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Employment Tax Topics

Tax Deductions and Credits if You've Lost Your Job

Did you lose your job this year? There is no federal tax deduction for job-hunting expenses.

However, you must claim all income earned from all sources including W-2s from short-term jobs, tips, and cash earned for working as a self-employed individual.

You must still report your unemployment compensation from any state, federal, or railroad agency on your tax return. Generally, there are no income taxes withheld from your unemployment, but you can request the agency paying you to withhold taxes on your income. 

Does losing a job affect my taxes in other ways?

Losing your job often means you have a lower income during the year, which can not only lower your taxes, it may even allow you to qualify for the Earned Income Tax Credit (EITC). You can still claim the credit for child and dependent expenses (daycare) while you are looking for work, as long as you have earned income during the year.

If you decide to work for yourself or take a gig like Lyft or Uber, you need to be prepared to make estimated tax payments through the year or to pay taxes at the end of the year.

Don’t forget to see your Tax Pro when you have major life changes like getting laid off, becoming self-employed, taking money from a retirement plan, or getting married or divorced.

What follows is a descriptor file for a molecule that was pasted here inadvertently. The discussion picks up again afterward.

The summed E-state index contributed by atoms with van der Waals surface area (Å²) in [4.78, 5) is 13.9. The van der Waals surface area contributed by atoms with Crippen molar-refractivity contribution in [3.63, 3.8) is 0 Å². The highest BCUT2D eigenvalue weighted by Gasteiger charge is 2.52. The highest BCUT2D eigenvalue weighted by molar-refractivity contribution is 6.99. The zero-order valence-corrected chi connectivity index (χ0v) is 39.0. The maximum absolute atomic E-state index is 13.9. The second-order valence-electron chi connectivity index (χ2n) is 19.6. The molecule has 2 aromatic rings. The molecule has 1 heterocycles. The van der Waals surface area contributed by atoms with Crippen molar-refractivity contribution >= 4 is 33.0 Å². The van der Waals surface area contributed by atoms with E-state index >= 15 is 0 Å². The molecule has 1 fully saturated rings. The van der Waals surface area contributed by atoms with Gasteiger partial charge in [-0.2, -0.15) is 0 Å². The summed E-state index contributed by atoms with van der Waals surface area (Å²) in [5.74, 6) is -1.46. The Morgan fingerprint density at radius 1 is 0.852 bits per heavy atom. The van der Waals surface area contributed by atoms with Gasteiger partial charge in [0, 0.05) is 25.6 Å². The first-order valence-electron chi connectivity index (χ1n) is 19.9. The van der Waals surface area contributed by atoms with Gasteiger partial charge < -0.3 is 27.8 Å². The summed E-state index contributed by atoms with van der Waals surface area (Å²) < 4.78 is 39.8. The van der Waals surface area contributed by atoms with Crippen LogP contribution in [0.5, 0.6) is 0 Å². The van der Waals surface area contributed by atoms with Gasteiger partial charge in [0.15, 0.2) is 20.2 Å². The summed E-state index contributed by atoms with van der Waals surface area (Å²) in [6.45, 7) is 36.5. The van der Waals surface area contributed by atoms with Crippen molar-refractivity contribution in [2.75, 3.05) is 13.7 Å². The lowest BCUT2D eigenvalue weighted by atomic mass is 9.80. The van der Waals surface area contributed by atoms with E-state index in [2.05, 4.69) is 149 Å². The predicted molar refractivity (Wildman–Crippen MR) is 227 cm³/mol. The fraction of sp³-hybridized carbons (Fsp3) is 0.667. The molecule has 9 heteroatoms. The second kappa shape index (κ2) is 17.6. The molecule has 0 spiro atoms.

Is there a tax credit or deduction for losing my job?

There is no tax credit or deduction for losing your job.

Your income is generally lower, which also lowers your income tax and may allow you to qualify for EITC and the Additional Child Tax Credit, which increases your refund.

However, the way you receive your income can impact your tax return. If you withdraw money from a retirement account such as a 401(k) or IRA and you are under age 59 ½ you will pay income taxes and an additional 10% early withdrawal tax. If you are withdrawing money from your retirement account due to you or a family member having COVID-19, your business closing down, your employer furloughing you, or your daycare becoming unavailable due to COVID-19, you may be exempt from the 10% additional tax.

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